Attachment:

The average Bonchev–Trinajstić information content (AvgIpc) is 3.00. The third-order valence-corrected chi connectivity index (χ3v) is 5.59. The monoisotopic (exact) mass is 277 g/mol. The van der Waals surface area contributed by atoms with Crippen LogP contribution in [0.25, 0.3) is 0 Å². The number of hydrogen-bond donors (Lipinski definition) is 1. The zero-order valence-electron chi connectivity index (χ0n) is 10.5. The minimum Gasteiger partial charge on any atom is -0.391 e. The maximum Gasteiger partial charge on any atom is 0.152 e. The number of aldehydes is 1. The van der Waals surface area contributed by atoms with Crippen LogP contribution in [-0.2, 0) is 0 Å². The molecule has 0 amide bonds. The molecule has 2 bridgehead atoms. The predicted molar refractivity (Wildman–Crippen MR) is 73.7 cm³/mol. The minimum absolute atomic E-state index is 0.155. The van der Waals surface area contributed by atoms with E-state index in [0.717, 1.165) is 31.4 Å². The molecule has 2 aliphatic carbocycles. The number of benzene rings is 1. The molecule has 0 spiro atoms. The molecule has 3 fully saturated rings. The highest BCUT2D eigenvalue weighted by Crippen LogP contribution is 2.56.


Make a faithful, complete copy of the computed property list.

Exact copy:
The average Bonchev–Trinajstić information content (AvgIpc) is 3.00. The third-order valence-corrected chi connectivity index (χ3v) is 5.59. The monoisotopic (exact) mass is 277 g/mol. The van der Waals surface area contributed by atoms with Crippen LogP contribution in [0.25, 0.3) is 0 Å². The number of hydrogen-bond donors (Lipinski definition) is 1. The zero-order valence-electron chi connectivity index (χ0n) is 10.5. The minimum Gasteiger partial charge on any atom is -0.391 e. The maximum Gasteiger partial charge on any atom is 0.152 e. The number of aldehydes is 1. The van der Waals surface area contributed by atoms with Crippen LogP contribution in [-0.2, 0) is 0 Å². The molecule has 0 amide bonds. The molecule has 2 bridgehead atoms. The predicted molar refractivity (Wildman–Crippen MR) is 73.7 cm³/mol. The minimum absolute atomic E-state index is 0.155. The van der Waals surface area contributed by atoms with E-state index in [0.717, 1.165) is 31.4 Å². The molecule has 2 aliphatic carbocycles. The number of benzene rings is 1. The molecule has 0 spiro atoms. The molecule has 3 fully saturated rings. The highest BCUT2D eigenvalue weighted by Crippen LogP contribution is 2.56.